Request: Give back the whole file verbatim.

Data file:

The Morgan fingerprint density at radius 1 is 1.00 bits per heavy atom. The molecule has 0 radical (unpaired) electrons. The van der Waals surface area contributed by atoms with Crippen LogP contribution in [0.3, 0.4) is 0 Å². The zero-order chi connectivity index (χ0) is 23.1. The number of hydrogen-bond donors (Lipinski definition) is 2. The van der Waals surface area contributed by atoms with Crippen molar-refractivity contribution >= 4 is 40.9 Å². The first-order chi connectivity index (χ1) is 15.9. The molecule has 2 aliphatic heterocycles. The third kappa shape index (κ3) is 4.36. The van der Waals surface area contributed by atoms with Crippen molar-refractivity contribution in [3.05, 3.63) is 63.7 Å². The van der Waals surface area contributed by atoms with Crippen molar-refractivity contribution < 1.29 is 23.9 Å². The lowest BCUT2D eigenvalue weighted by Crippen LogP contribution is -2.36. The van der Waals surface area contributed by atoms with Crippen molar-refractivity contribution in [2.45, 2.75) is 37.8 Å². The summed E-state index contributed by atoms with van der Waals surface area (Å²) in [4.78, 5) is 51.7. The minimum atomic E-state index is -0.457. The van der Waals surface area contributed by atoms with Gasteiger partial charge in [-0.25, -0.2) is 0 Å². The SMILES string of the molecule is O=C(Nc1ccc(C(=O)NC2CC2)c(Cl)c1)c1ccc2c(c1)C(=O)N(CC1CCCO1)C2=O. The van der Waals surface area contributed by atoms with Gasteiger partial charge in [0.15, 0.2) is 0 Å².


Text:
The Morgan fingerprint density at radius 1 is 1.00 bits per heavy atom. The molecule has 0 radical (unpaired) electrons. The van der Waals surface area contributed by atoms with Crippen LogP contribution in [0.3, 0.4) is 0 Å². The zero-order chi connectivity index (χ0) is 23.1. The number of hydrogen-bond donors (Lipinski definition) is 2. The van der Waals surface area contributed by atoms with Crippen molar-refractivity contribution >= 4 is 40.9 Å². The first-order chi connectivity index (χ1) is 15.9. The molecule has 2 aliphatic heterocycles. The third kappa shape index (κ3) is 4.36. The van der Waals surface area contributed by atoms with Crippen molar-refractivity contribution in [3.05, 3.63) is 63.7 Å². The van der Waals surface area contributed by atoms with Crippen molar-refractivity contribution < 1.29 is 23.9 Å². The lowest BCUT2D eigenvalue weighted by Crippen LogP contribution is -2.36. The van der Waals surface area contributed by atoms with Crippen molar-refractivity contribution in [2.45, 2.75) is 37.8 Å². The summed E-state index contributed by atoms with van der Waals surface area (Å²) in [4.78, 5) is 51.7. The minimum atomic E-state index is -0.457. The van der Waals surface area contributed by atoms with Gasteiger partial charge in [-0.25, -0.2) is 0 Å². The SMILES string of the molecule is O=C(Nc1ccc(C(=O)NC2CC2)c(Cl)c1)c1ccc2c(c1)C(=O)N(CC1CCCO1)C2=O. The van der Waals surface area contributed by atoms with Gasteiger partial charge in [0.15, 0.2) is 0 Å².